Dominion tries to hide behind an aura of concern for ratepayer issues.
Curtis said the Skiffes over-the-river plan, at $60 million, is indeed on the lower cost end of the dozens of routes and options the company considered. Whatever the expense, though, customers will reimburse Dominion. Rate hikes are automatically allowed for utilities that build infrastructure to strengthen the grid.
"So these are rate-payer dollars, not Dominion dollars," Curtis said. "But the opposition is still committed to the conspiracy theory."
Curtis tells only part of the truth here. The part he leaves out is that Dominion will be earning a double-digit return on its $60M investment in the project over its useful life of approximately 40 years. The more the project costs, the more Dominion makes in pure profit. Dominion is hardly agnostic about ratepayer costs. Also, if Dominion had to compete to build this reliability solution, it would face giving up this potential profit entirely to another company with a cheaper, less intrusive proposal. There IS a conspiracy... because the investment is Dominion's dollars, not ratepayer dollars. And Dominion earns a healthy return on every dollar it invests in this project.
So, are there other solutions? Opponents accuse Dominion of not examining and considering all options.
"What's frustrating is that people think we're being disingenuous," Curtis said. "They don't believe we've looked at all the alternatives, or they think we're only concerned about making the most money for our shareholders."
The article reveals
Several lines already feed outside power to the Peninsula, but it won't be enough without the Yorktown plant, which Dominion says is too costly to upgrade in the face of new federal clean-air standards.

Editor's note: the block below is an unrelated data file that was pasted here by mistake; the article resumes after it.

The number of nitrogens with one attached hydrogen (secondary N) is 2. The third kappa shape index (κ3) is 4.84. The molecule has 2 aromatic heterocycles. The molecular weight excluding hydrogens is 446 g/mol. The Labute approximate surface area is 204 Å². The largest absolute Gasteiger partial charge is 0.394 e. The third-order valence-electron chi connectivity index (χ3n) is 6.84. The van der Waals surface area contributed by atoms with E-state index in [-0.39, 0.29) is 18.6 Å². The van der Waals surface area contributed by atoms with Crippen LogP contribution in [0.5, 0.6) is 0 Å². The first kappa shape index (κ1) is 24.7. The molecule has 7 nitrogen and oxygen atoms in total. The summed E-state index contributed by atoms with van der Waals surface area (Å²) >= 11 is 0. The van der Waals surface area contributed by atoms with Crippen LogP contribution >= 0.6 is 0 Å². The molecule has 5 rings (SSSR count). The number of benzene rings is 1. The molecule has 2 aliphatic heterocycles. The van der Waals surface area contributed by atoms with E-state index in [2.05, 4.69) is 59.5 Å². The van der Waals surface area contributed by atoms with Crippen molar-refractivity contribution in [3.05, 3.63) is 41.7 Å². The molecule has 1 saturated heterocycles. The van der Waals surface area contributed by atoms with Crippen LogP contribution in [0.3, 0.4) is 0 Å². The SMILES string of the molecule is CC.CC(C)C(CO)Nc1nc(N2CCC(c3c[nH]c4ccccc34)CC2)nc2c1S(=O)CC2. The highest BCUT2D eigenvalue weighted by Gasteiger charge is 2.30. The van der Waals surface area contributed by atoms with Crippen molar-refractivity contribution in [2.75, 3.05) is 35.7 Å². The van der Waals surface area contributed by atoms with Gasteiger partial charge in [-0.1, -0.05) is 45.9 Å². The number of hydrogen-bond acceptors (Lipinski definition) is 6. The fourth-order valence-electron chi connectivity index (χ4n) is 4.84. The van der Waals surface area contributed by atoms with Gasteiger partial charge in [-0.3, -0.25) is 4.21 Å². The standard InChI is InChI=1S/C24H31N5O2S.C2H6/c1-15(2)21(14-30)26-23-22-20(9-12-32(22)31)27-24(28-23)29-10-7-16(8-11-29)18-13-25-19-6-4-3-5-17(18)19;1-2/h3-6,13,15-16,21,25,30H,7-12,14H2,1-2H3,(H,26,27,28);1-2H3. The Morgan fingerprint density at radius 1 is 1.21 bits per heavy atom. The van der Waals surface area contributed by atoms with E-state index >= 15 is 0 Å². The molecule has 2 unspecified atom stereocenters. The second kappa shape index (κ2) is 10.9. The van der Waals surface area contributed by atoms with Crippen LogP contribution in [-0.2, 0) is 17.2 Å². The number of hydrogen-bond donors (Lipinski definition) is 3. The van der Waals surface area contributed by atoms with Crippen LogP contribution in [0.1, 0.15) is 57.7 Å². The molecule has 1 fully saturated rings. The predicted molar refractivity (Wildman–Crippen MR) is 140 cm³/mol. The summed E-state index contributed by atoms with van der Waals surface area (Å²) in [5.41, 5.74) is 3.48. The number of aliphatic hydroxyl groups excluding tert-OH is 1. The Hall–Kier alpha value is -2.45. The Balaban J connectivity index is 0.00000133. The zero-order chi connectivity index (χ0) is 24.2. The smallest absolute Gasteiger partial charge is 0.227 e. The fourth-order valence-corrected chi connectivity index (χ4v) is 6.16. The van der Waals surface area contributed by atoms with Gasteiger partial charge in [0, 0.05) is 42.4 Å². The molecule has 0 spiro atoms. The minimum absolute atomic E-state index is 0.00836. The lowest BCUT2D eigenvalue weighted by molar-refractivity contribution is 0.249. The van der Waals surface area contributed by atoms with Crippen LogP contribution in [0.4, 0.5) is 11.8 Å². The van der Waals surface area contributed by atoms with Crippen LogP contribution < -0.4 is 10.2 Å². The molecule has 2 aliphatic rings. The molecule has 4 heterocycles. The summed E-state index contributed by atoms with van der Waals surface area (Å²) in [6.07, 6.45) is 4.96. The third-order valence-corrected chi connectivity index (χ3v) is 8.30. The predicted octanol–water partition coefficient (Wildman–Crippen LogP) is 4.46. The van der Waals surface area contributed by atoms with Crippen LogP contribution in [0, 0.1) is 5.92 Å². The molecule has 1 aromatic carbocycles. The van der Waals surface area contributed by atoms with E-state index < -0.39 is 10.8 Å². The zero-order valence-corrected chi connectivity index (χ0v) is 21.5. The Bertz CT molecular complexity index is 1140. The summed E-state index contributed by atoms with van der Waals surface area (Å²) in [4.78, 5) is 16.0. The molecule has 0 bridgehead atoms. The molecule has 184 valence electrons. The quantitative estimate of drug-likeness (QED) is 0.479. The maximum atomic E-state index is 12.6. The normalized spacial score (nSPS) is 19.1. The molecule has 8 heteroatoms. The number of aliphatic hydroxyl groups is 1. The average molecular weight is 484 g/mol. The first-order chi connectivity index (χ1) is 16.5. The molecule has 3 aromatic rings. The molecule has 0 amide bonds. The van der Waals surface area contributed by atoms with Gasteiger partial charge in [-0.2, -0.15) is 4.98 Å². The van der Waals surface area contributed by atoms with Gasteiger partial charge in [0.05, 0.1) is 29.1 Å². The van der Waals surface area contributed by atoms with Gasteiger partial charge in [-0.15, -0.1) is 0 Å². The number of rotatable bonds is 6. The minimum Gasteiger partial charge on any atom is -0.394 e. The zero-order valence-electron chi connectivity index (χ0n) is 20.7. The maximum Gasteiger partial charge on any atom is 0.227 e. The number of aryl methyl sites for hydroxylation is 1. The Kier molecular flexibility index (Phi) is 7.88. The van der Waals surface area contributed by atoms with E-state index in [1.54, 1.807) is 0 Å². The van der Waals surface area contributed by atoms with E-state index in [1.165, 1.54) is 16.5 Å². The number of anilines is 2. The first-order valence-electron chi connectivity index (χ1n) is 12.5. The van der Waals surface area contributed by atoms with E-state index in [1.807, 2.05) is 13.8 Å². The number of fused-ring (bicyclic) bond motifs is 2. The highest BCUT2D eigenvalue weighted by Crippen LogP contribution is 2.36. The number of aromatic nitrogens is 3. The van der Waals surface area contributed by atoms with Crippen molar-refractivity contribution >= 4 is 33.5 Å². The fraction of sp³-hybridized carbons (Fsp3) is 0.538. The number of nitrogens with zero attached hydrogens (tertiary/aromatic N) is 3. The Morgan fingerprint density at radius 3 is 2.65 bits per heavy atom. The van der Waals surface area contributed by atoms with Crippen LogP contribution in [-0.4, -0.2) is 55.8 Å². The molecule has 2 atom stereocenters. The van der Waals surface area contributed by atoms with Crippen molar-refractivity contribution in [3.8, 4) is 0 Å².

Did Dominion consider upgrading and rebuilding the existing lines to increase capacity before settling on an entirely new transmission line? C'mon, Dominion, you're no stranger to this plan... after all, your plan to rebuild the 500kV Mt. Storm-Doubs transmission line to increase its capacity is what killed the entirely new 300-mile PATH transmission line. Or are much cheaper rebuilds only considered when Dominion finds itself in a competitive environment?
How much time and money will Dominion's effort to keep itself from being propelled "up the creek" with Skiffes Creek cost ratepayers? Dominion's blind pursuit of this project in the face of better alternatives is what may cause "rolling blackouts" on the peninsula. The longer Dominion delays by backing a lame horse, the closer the peninsula gets to a genuine reliability issue. Get with it, Dominion, and switch to a solution that everyone can agree upon. Don't you have a legal obligation to keep the lights on? Or only one to increase shareholder dividends every quarter?
...or maybe we should call it a lesson in identifying good guys vs. bad guys?
Hey, Feds, your right hand should introduce itself to your left hand.
This article in Vista Today
informs that FERC bad boy Rich Gates will apply for a "Whistleblower" reward from the U.S. Securities and Exchange Commission for his work in exposing Credit Suisse's "dark pool" after the penalty is announced. Gates estimates he could be in line for a reward in the neighborhood of $5 - $15 Million.
Meanwhile, the Federal Energy Regulatory Commission has fined the other Gates twin $30M for alleged "market manipulation" for exposing a loophole in PJM's poorly designed energy markets.
So, if Rich Gates takes in $15M from the SEC, could he use that money to pay off part of the FERC's $30M fine (assuming FERC can make it stick in court)? I'd say that's some pretty smart money management!